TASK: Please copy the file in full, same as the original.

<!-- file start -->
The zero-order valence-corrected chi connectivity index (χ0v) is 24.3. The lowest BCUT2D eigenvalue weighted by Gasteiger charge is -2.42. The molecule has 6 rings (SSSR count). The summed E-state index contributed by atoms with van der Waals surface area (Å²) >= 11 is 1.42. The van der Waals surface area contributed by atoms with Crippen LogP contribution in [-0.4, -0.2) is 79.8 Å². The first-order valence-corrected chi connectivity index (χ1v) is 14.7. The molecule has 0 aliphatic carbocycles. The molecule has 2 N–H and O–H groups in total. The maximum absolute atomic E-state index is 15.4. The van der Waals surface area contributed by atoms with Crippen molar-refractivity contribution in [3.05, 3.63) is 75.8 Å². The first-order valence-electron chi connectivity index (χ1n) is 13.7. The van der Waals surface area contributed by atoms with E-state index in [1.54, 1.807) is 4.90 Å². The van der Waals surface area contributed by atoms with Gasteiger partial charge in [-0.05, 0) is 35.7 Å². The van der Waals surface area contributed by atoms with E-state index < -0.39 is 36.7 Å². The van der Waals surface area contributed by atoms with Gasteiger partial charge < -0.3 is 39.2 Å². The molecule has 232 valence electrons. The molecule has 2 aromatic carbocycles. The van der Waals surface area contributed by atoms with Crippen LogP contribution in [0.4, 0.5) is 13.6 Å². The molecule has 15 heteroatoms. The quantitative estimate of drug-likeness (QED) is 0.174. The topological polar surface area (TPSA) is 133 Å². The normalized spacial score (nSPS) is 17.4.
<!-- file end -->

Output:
The zero-order valence-corrected chi connectivity index (χ0v) is 24.3. The lowest BCUT2D eigenvalue weighted by Gasteiger charge is -2.42. The molecule has 6 rings (SSSR count). The summed E-state index contributed by atoms with van der Waals surface area (Å²) >= 11 is 1.42. The van der Waals surface area contributed by atoms with Crippen LogP contribution in [-0.4, -0.2) is 79.8 Å². The first-order valence-corrected chi connectivity index (χ1v) is 14.7. The molecule has 0 aliphatic carbocycles. The molecule has 2 N–H and O–H groups in total. The maximum absolute atomic E-state index is 15.4. The van der Waals surface area contributed by atoms with Crippen molar-refractivity contribution in [3.05, 3.63) is 75.8 Å². The first-order valence-electron chi connectivity index (χ1n) is 13.7. The van der Waals surface area contributed by atoms with E-state index in [1.54, 1.807) is 4.90 Å². The van der Waals surface area contributed by atoms with Gasteiger partial charge in [-0.05, 0) is 35.7 Å². The van der Waals surface area contributed by atoms with E-state index < -0.39 is 36.7 Å². The van der Waals surface area contributed by atoms with Gasteiger partial charge < -0.3 is 39.2 Å². The molecule has 232 valence electrons. The molecule has 2 aromatic carbocycles. The van der Waals surface area contributed by atoms with Crippen LogP contribution in [0.4, 0.5) is 13.6 Å². The molecule has 15 heteroatoms. The quantitative estimate of drug-likeness (QED) is 0.174. The topological polar surface area (TPSA) is 133 Å². The normalized spacial score (nSPS) is 17.4.